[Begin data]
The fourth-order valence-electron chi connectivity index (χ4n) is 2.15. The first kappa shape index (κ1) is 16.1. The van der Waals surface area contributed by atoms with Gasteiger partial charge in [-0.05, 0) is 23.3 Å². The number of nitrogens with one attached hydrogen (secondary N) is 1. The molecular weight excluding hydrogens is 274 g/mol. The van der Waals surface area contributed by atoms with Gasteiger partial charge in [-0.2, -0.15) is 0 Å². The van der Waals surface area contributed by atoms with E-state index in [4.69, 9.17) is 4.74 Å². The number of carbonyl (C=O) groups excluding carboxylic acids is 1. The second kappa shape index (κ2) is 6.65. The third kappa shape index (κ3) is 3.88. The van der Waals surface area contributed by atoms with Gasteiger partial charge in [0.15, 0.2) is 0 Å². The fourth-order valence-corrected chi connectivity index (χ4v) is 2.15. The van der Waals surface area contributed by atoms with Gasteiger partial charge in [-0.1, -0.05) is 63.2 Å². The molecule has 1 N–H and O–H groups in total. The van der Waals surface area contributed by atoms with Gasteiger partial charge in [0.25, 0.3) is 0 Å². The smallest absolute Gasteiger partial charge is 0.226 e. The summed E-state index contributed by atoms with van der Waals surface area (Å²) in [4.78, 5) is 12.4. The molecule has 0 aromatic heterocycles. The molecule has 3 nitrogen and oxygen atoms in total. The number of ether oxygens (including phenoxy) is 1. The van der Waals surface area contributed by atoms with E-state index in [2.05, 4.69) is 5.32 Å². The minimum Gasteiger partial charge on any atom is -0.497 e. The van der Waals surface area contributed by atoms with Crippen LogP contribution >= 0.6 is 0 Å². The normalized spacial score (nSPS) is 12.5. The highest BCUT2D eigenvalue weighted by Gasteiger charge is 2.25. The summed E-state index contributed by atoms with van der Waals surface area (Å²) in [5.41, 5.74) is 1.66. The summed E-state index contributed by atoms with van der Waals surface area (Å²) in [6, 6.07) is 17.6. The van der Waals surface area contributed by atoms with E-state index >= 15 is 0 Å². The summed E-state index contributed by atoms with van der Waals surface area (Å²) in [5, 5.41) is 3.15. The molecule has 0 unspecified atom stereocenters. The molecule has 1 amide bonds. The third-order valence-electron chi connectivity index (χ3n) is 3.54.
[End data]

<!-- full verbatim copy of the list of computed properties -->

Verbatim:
The fourth-order valence-electron chi connectivity index (χ4n) is 2.15. The first kappa shape index (κ1) is 16.1. The van der Waals surface area contributed by atoms with Gasteiger partial charge in [-0.05, 0) is 23.3 Å². The number of nitrogens with one attached hydrogen (secondary N) is 1. The molecular weight excluding hydrogens is 274 g/mol. The van der Waals surface area contributed by atoms with Gasteiger partial charge in [-0.2, -0.15) is 0 Å². The van der Waals surface area contributed by atoms with E-state index in [4.69, 9.17) is 4.74 Å². The number of carbonyl (C=O) groups excluding carboxylic acids is 1. The second kappa shape index (κ2) is 6.65. The third kappa shape index (κ3) is 3.88. The van der Waals surface area contributed by atoms with Gasteiger partial charge in [0.15, 0.2) is 0 Å². The fourth-order valence-corrected chi connectivity index (χ4v) is 2.15. The van der Waals surface area contributed by atoms with Gasteiger partial charge in [-0.1, -0.05) is 63.2 Å². The molecule has 1 N–H and O–H groups in total. The van der Waals surface area contributed by atoms with Gasteiger partial charge in [0.25, 0.3) is 0 Å². The smallest absolute Gasteiger partial charge is 0.226 e. The summed E-state index contributed by atoms with van der Waals surface area (Å²) in [4.78, 5) is 12.4. The molecule has 0 aromatic heterocycles. The molecule has 3 nitrogen and oxygen atoms in total. The number of ether oxygens (including phenoxy) is 1. The van der Waals surface area contributed by atoms with E-state index in [2.05, 4.69) is 5.32 Å². The minimum Gasteiger partial charge on any atom is -0.497 e. The van der Waals surface area contributed by atoms with Crippen LogP contribution >= 0.6 is 0 Å². The normalized spacial score (nSPS) is 12.5. The highest BCUT2D eigenvalue weighted by Gasteiger charge is 2.25. The summed E-state index contributed by atoms with van der Waals surface area (Å²) in [5.41, 5.74) is 1.66. The summed E-state index contributed by atoms with van der Waals surface area (Å²) in [6, 6.07) is 17.6. The van der Waals surface area contributed by atoms with E-state index >= 15 is 0 Å². The summed E-state index contributed by atoms with van der Waals surface area (Å²) in [5, 5.41) is 3.15. The molecule has 0 unspecified atom stereocenters. The molecule has 1 amide bonds. The third-order valence-electron chi connectivity index (χ3n) is 3.54.